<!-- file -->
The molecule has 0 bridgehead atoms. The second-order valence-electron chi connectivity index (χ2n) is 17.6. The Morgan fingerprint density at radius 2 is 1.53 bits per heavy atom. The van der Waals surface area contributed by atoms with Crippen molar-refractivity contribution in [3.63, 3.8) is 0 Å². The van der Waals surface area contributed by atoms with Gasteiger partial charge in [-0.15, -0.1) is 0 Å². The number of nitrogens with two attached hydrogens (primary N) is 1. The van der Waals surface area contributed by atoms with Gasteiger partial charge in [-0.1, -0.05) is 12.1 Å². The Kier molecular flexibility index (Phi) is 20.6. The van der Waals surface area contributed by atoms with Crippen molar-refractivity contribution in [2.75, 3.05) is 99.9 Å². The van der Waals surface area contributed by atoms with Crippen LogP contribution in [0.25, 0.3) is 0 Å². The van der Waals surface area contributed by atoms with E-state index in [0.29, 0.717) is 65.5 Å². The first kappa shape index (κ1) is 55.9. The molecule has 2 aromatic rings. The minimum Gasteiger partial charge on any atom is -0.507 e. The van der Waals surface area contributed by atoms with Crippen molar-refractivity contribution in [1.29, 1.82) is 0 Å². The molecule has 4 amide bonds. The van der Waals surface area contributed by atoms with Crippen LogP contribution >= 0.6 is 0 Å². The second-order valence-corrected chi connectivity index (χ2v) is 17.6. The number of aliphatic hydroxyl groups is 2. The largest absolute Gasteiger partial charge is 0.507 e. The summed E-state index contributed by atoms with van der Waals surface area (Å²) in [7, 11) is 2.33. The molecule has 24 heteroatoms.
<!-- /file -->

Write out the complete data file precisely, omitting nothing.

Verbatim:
The molecule has 0 bridgehead atoms. The second-order valence-electron chi connectivity index (χ2n) is 17.6. The Morgan fingerprint density at radius 2 is 1.53 bits per heavy atom. The van der Waals surface area contributed by atoms with Crippen molar-refractivity contribution in [3.63, 3.8) is 0 Å². The van der Waals surface area contributed by atoms with Gasteiger partial charge in [-0.15, -0.1) is 0 Å². The number of nitrogens with two attached hydrogens (primary N) is 1. The van der Waals surface area contributed by atoms with Gasteiger partial charge in [-0.1, -0.05) is 12.1 Å². The Kier molecular flexibility index (Phi) is 20.6. The van der Waals surface area contributed by atoms with Crippen molar-refractivity contribution in [2.75, 3.05) is 99.9 Å². The van der Waals surface area contributed by atoms with Crippen LogP contribution in [0.25, 0.3) is 0 Å². The van der Waals surface area contributed by atoms with E-state index in [0.29, 0.717) is 65.5 Å². The first kappa shape index (κ1) is 55.9. The molecule has 2 aromatic rings. The minimum Gasteiger partial charge on any atom is -0.507 e. The van der Waals surface area contributed by atoms with Crippen molar-refractivity contribution in [1.29, 1.82) is 0 Å². The molecule has 4 amide bonds. The van der Waals surface area contributed by atoms with Crippen LogP contribution >= 0.6 is 0 Å². The second-order valence-corrected chi connectivity index (χ2v) is 17.6. The number of aliphatic hydroxyl groups is 2. The largest absolute Gasteiger partial charge is 0.507 e. The summed E-state index contributed by atoms with van der Waals surface area (Å²) in [7, 11) is 2.33. The molecule has 24 heteroatoms.